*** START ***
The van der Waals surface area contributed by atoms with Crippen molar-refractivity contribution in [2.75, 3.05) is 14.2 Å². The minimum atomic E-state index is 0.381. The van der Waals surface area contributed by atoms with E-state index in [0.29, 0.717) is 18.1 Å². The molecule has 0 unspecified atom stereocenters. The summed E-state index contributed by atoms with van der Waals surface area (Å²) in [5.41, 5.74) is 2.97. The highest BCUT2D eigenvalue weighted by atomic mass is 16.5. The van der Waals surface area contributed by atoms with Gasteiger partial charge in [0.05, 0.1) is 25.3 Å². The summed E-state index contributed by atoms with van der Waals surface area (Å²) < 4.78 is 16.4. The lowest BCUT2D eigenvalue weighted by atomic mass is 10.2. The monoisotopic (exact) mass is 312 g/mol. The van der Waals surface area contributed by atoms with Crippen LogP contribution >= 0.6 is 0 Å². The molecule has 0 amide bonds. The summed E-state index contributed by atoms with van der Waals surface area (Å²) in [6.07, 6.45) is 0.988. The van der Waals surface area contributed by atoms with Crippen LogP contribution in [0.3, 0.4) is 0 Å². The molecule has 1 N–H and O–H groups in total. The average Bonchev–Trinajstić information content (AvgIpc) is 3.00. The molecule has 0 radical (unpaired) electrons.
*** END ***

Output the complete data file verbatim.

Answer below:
The van der Waals surface area contributed by atoms with Crippen molar-refractivity contribution in [2.75, 3.05) is 14.2 Å². The minimum atomic E-state index is 0.381. The van der Waals surface area contributed by atoms with E-state index in [0.29, 0.717) is 18.1 Å². The molecule has 0 unspecified atom stereocenters. The summed E-state index contributed by atoms with van der Waals surface area (Å²) in [5.41, 5.74) is 2.97. The highest BCUT2D eigenvalue weighted by atomic mass is 16.5. The van der Waals surface area contributed by atoms with Gasteiger partial charge in [0.05, 0.1) is 25.3 Å². The summed E-state index contributed by atoms with van der Waals surface area (Å²) < 4.78 is 16.4. The lowest BCUT2D eigenvalue weighted by atomic mass is 10.2. The monoisotopic (exact) mass is 312 g/mol. The van der Waals surface area contributed by atoms with Crippen LogP contribution >= 0.6 is 0 Å². The molecule has 0 amide bonds. The summed E-state index contributed by atoms with van der Waals surface area (Å²) in [6.07, 6.45) is 0.988. The van der Waals surface area contributed by atoms with Crippen LogP contribution in [0.3, 0.4) is 0 Å². The molecule has 1 N–H and O–H groups in total. The average Bonchev–Trinajstić information content (AvgIpc) is 3.00. The molecule has 0 radical (unpaired) electrons.